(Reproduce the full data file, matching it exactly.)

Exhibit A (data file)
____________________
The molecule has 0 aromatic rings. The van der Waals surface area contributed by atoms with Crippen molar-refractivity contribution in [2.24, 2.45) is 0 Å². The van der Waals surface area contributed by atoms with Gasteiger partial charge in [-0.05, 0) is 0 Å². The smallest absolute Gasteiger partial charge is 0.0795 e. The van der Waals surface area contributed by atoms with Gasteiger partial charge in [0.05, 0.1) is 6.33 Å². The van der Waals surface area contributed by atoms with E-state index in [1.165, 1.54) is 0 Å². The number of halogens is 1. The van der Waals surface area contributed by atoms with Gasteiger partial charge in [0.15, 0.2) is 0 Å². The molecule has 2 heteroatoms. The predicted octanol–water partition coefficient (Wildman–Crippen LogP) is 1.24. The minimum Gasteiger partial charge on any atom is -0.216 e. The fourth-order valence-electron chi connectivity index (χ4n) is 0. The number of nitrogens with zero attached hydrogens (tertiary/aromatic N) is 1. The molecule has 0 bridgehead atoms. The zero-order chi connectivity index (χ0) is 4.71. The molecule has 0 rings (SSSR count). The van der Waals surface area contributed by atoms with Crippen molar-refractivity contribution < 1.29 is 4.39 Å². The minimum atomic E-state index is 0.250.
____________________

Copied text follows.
The molecule has 0 aromatic rings. The van der Waals surface area contributed by atoms with Crippen molar-refractivity contribution in [2.24, 2.45) is 0 Å². The van der Waals surface area contributed by atoms with Gasteiger partial charge in [-0.05, 0) is 0 Å². The smallest absolute Gasteiger partial charge is 0.0795 e. The van der Waals surface area contributed by atoms with Gasteiger partial charge in [0.05, 0.1) is 6.33 Å². The van der Waals surface area contributed by atoms with E-state index in [1.165, 1.54) is 0 Å². The number of halogens is 1. The van der Waals surface area contributed by atoms with Gasteiger partial charge in [0.15, 0.2) is 0 Å². The molecule has 2 heteroatoms. The predicted octanol–water partition coefficient (Wildman–Crippen LogP) is 1.24. The minimum Gasteiger partial charge on any atom is -0.216 e. The fourth-order valence-electron chi connectivity index (χ4n) is 0. The number of nitrogens with zero attached hydrogens (tertiary/aromatic N) is 1. The molecule has 0 bridgehead atoms. The zero-order chi connectivity index (χ0) is 4.71. The molecule has 0 rings (SSSR count). The van der Waals surface area contributed by atoms with Crippen molar-refractivity contribution < 1.29 is 4.39 Å². The minimum atomic E-state index is 0.250.